Tips for Better Sleep With Depression
In the previous article we talked about depression and its tight relationship with sleep disorders and gave some solutions that might help relieve the symptoms of both.
In addition to the therapies suggested in the previous article, the following advice can help you get better sleep while you’re getting treated for depression and related sleep problems.
Turn Your Bedroom into a Sleep Haven
Use your bedroom exclusively for sleep and sex. Everything else, from watching television to working and socializing, should take place elsewhere. You want your mind to see your bedroom as a place of rest, not of worry, stress, or social activity.
Keep your bedroom as cool and as dark as possible by removing electronics and using blackout curtains if necessary. Invest in a comfortable mattress like are those we have reviewed that will make your deep sleep come easier.
Keep a Sleep Diary
If you believe you are suffering from depression and/or a comorbid sleep disorder, keep a sleep/mood diary for 2 weeks to share with your doctor.
Note when you go to bed, how long it takes you to fall asleep, when you wake up, and how much time you spent asleep. Also note your level of fatigue or energy throughout the day, as well as any changes in mood, diet, libido, or thought patterns.
Create a Calming Bedtime Routine
Depression and anxiety-producing thoughts are a recipe for insomnia. Help ease your mind of worries with a calming bedtime routine. Try relaxation techniques, deep breathing exercises, or meditation. Take a warm bath or light some candles.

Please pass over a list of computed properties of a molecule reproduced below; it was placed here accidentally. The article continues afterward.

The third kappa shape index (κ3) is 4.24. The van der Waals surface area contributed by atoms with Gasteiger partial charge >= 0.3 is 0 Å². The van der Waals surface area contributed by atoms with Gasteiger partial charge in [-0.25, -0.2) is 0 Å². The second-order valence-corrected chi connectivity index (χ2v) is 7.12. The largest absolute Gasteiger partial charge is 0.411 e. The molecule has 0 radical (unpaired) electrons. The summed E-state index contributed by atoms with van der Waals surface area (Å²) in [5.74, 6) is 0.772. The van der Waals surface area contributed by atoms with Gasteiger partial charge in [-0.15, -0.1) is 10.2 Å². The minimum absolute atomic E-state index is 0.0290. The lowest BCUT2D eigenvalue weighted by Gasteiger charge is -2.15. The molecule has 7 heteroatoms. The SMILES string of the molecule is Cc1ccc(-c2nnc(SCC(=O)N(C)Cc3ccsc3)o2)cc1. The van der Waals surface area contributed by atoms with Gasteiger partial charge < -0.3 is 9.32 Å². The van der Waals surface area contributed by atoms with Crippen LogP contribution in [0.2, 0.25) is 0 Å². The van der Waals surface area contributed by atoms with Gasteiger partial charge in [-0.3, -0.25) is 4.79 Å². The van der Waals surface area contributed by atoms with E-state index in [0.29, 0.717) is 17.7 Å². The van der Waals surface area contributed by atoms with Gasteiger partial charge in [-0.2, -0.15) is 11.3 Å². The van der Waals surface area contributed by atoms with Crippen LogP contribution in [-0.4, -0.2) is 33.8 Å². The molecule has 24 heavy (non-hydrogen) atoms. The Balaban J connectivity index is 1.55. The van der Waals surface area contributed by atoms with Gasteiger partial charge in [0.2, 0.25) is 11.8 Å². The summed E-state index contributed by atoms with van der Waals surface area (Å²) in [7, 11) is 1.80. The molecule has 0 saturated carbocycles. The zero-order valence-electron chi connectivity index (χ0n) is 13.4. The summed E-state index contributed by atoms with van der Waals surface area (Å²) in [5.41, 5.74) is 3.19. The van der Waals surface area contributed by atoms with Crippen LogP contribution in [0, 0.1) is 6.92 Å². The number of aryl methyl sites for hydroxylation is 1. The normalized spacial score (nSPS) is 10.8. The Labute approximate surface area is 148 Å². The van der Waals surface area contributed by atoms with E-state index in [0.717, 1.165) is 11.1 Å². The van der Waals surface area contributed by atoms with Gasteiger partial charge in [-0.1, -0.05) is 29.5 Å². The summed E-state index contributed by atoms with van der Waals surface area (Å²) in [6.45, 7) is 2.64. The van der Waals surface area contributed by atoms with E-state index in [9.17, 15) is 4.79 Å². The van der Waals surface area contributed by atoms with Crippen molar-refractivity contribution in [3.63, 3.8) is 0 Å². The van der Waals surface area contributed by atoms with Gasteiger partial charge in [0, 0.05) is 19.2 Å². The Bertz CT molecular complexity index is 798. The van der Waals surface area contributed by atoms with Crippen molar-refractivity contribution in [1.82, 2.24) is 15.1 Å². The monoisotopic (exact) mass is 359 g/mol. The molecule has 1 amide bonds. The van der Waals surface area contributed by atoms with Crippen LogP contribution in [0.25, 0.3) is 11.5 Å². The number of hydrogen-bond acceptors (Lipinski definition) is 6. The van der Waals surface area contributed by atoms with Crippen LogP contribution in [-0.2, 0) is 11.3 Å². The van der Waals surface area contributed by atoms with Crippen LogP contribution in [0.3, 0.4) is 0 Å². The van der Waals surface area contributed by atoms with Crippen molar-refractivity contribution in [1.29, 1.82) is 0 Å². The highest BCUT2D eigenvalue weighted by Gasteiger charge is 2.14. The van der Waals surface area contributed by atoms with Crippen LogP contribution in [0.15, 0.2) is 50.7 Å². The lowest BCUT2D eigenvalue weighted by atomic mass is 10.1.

If your mind continues to race at night, take time to write your thoughts down in a worry journal – getting them out of your head and onto the page will diminish their power. Relieve anxieties by listing out any remaining to-do items you can take care of tomorrow.
Stick to a Regular Sleep Schedule
Go to bed and wake up at the same time every day, even weekends. Ensure you leave enough room for you to conceivably get at least 7 hours of sleep, but don’t worry about whether you spend all of that time asleep. Your only goal is to stick to the schedule, and eventually your brain will catch up and train itself to sleep and wake at those times more naturally.
Avoid napping if you can. If you’re absolutely exhausted, limit them to short power naps of 30 minutes or less.
Eat Well and Avoid Stimulating Substances
Foods that are high in sugar or fats mess with your sleep, your health, and your mood. Instead, fill your diet with foods that promote healthy energy levels and sleep.
Also take care to avoid any stimulating substances in the afternoon or evening that interfere with sleep, such as caffeine, alcohol, or nicotine.
Get Plenty of Sunshine
Natural sunlight facilitates a healthy sleep-wake cycle. Aim to get plenty of sunshine, ideally by exercising outdoors in the morning or early part of the day. This will give you an energy boost and make you feel better and less fatigued during the day time. Then, as it gets dark, your brain will recognize it’s time to wind down and fall asleep.
While you’re at work or school, sit by the windows to increase your amount of sunlight.
Stay Calm When You Wake Up
Unfortunately, retraining your body to sleep well is not an overnight process. Expect – and accept – that you’ll continue having disturbed sleep during this process.
When you do wake up, practice your deep breathing or progressive muscle relaxation exercises. Meditate or visualize something that makes you feel happy or calm. Turn on a soft lamp and read a book. Stay calm and sleep will come.